I recently got the chance to spend a Saturday in my garden dyeing with indigo. A mixture of fibres went into my indigo dye vat, including:
A lingerie kit purchased from Merckwaerdigh. I purchased it with the intention of dyeing it, so selected a nude and copper kit, which was the lightest coloured kit in the shop at the time.
Three pieces of fabric. A small square of Ikea unbleached cotton (back), Paul Smith cotton shirting purchased during the Sewing for Pleasure show at the NEC back in March (right), and organic silk from Majestic Textiles (left).
I also added a small amount of yarn to the pot, including my first attempt at hand spun yarn (left), 100% wool aran (centre), and cotton yarn (right). Indigo is a substantive dye, meaning that fibres don’t need to be mordanted in advance of dyeing (woo hoo!) so all I did to prepare these fabics and yarns was wash them as I normally would (i.e. cottons in the washing machine, silk and yarn by hand), and then leave them soaking in clean water before adding them to the dye pot.
I purchased the natural indigo I used from Fabric Treasury. I bought it in ‘cake’ form, so it arrived as a solid block inside the tub. In order to dye with indigo (create an indigo vat), oxygen needs to be removed from the vat before fibres are added using a reducing agent. There are multiple alternative methods of preparing an indigo vat, but I chose to use the method described by Linda Rudkin in Natural Dyes which uses washing soda and a reducing agent such as colour run remover. I purchased both the washing soda and colour run removed from Wilko.
Here is the indigo I chipped off the cake for the dye pot. Only 10g (two teaspoons) is required for up to 400g of fibres, so it goes a long way. I am actually being good and wearing (blue) rubber gloves in the photo below, although I have a bad habit of taking them off. I did end up with blue fingers by the end of the day.
Natural indigo has a strong smell, so I’d recommend dyeing outside if possible. I purchased a cheap one-plate hob to allow me to do this. I was careful to keep an eye on it the whole time it was turned on, in case any curious neighbourhood cats got too close.
To dye 400 grams of fibre the process is:
♥ Thoroughly dissolve 50g washing soda in 250ml of boiling water (this should be in a separate bowl, not your main pan).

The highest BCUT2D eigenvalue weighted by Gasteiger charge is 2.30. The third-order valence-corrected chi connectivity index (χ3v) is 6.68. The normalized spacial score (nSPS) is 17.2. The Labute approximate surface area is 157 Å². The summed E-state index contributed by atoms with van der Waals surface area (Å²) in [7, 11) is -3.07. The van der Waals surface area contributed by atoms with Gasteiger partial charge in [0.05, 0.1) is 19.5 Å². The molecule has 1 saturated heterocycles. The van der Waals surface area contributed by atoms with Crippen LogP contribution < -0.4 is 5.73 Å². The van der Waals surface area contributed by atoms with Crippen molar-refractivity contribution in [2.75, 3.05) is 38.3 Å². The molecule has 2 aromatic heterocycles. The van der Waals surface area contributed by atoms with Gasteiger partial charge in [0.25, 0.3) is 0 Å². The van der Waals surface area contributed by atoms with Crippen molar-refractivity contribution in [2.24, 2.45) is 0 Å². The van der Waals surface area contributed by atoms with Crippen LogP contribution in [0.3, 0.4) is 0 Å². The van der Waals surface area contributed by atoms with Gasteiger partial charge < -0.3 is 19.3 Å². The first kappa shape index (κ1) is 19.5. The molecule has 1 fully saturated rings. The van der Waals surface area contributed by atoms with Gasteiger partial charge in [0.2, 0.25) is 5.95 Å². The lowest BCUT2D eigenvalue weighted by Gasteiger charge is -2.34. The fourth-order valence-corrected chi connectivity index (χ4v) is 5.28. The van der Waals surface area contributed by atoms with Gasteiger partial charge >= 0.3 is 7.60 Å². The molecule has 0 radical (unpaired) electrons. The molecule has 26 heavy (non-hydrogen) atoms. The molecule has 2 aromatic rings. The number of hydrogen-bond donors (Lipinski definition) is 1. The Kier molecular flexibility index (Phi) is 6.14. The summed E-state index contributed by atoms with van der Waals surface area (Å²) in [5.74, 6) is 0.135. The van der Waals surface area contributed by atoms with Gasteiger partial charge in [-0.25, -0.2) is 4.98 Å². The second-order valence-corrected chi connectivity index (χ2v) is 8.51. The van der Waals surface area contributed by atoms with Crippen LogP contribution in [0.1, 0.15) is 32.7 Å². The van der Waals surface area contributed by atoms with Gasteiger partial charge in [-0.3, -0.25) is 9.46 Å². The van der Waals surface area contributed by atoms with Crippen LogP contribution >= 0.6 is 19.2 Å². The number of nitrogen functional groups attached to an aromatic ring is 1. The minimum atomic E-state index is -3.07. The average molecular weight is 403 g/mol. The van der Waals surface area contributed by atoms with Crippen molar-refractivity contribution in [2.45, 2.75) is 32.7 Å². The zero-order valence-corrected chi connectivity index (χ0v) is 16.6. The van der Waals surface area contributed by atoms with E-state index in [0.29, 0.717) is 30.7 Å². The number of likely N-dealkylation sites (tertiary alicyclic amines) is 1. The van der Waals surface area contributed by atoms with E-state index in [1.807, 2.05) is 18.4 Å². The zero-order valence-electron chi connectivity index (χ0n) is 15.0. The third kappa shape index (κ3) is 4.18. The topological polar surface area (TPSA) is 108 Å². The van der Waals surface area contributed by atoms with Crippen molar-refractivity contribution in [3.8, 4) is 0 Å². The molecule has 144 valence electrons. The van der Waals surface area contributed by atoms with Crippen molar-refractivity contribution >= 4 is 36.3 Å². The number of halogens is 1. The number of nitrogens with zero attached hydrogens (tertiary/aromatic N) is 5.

♥ Mix 10g (two teaspoons) of indigo with 30ml of warm water to create a paste, and then add to the washing soda solution, stirring until dissolved.
♥ Fill your dye pan with 4 litres of water and heat to 50ºC (it is important the temperature does not exceed 60ºC), then gently add the indigo solution and carefully stir in.
♥ I removed my pan from the heat at this point, wrapping it in a towel. Then I sprinkled 25g (or one packet) of colour run remover over the surface of the pan, covered it and left it to stand for 60 minutes.
♥ After 60 minutes, I added my pre-wetted fibres to the pan. To avoid introducing oxygen into the pan, I first squeezed the fibres to remove excess water and lowered them in slowly. Fibres should be fully immersed below the surface, so I weighted those that refused to stay down!
♥ After a few minutes I removed my fibres from the pan with a slotted spoon. When removing fibres you want to avoid drips as much as possible to avoid adding oxygen.
While in the pan the fibres appear green, and turn blue as they are removed and exposed to oxygen. Fibres can be returned to the pan if you aren’t happy with the initial colour achieved.
Once removed from the pan, I rinsed the fibres and hung them on the line to dry, before giving them a full wash (in the machine for the cottons, and by hand for the silk and yarn).
As you can see in the pictures below, I achieved a mottled effect on my fabrics as a result of adding them to the pan scrunched up, and placing large amounts of fibre in the pan. I like the mottled effect, but a more consistent colour could be achieved by ensuring that all areas of the fabric are exposed to the dye, or returning the fabrics to the pan multiple times.
I really love the finished colour of the lace, the nude sections dyed beautifully. The copper sections didn’t take the colour at all, but I think they look great with the blue.
Unbleached cotton, before and after.
Organic silk, before and after.
If you’re thinking about trying natural dyeing I’d recommend a substantive dye such as indigo, since removing the need to mordant fibres makes the dyeing process much quicker. Also, the additional ingredients required (washing soda and colour run remover) are easy and cheap to obtain.